And although the Navy contract awarded to EDS on Friday has given the company's slumping stock a big boost and raised its corporate profile, EDS still faces challenges on this deal, analysts say.
"EDS is the lead and has won the contract, but it certainly involves more entities than just EDS," said Tom Rodenhauser, an analyst at Consulting Information Services. On this effort, EDS is partnering with Raytheon and WorldCom and with subcontractors such as Cisco Systems, Wamnet, Dell Computer and Microsoft.
"There's a lot of computers, a lot of hardware and customized software involved, and...a lot of integration work. The challenge with something like this is making the partnerships work," Rodenhauser said.
Under the multiyear contract, EDS and its partners will tie together some 360,000 Navy and Marine personnel by giving them access to a common intranet and multiple databases.
The deal also helps position EDS at a time when most Internet consulting companies, like Viant, iXL Enterprises and US Interactive, are suffering from an abrupt market shift away from serving dot-com clients and scrambling to land larger contracts like this one with the Navy.
"The fact that EDS won this deal shows they continue to be a very legitimate player in the government (outsourcing) business," said Meta Group analyst Val Sribar.
Government outsourcing is turning into a lucrative market as more federal agencies continue to offload most of their computer-services needs, largely due to the decreasing levels of the technology talent pool, Sribar said.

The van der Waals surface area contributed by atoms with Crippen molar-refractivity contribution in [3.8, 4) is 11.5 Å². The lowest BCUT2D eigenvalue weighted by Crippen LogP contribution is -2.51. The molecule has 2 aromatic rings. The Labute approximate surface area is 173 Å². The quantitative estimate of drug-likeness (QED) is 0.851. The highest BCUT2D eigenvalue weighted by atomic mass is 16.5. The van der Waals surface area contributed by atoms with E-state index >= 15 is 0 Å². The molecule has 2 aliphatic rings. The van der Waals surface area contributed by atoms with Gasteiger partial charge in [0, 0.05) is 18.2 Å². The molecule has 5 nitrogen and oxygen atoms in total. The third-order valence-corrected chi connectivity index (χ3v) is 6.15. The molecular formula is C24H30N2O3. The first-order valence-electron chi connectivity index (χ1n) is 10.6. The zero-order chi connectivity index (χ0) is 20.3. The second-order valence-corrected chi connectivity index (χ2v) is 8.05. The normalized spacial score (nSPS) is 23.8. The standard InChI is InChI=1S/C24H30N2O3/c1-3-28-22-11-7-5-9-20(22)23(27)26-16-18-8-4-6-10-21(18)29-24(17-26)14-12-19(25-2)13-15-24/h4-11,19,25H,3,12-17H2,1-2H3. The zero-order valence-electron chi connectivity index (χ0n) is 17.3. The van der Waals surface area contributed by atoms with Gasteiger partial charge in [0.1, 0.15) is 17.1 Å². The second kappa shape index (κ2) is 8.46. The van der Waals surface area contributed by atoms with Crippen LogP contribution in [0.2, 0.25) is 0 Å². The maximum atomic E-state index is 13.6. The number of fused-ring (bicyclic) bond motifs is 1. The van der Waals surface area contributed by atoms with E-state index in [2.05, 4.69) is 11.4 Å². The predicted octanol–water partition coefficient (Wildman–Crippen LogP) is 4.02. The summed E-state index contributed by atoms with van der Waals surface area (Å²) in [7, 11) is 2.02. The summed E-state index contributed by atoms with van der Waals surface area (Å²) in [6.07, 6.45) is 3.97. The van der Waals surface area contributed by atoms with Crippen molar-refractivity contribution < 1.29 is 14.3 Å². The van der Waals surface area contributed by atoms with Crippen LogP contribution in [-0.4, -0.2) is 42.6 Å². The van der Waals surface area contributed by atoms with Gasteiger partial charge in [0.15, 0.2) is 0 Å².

"This is an important growth area for EDS and its (close) competitors," he added.
EDS shares jumped nearly 15 percent in early trading Monday. Shares of the old-line services giant, which has reported lackluster revenue growth in recent quarters, had previously fallen about 32 percent for the year.
EDS issued a revenue warning in June owing to changes in its sales organization that sent shares plunging 25 percent. It was a setback for chief executive Dick Brown, who has set a company-wide cost-cutting plan to jump-start sales and profit growth. At the time, the company said revenue would improve in the second half of this year.
Executives at Plano, Texas-based EDS said they expect the contract to boost incremental revenues annually between 3 and 5 percent in 2002.
"We're elated, we're gratified to have been selected, but we're not surprised," said EDS chief executive Dick Brown.
Wall Street analysts don't expect EDS to generate significant revenues from the deal for at least six to nine months. Salomon Smith Barney expects the $6.9 billion outsourcing deal to generate at least $100 million per quarter for EDS. The firm expects EDS to garner greater profits from the deal as time goes on, since initial costs for telecom and computing equipment will decrease, and EDS is eligible for bonuses if it exceeds performance goals.
As part of the contract, the Navy has stipulated that a second, unnamed contractor has been named should EDS' work fail to meet contractual requirements, PaineWebber analyst Andrew Burns said in a report on the deal issued Monday. EDS beat out competitors Computer Sciences and IBM Global Services, as well as defense contractor General Dynamics.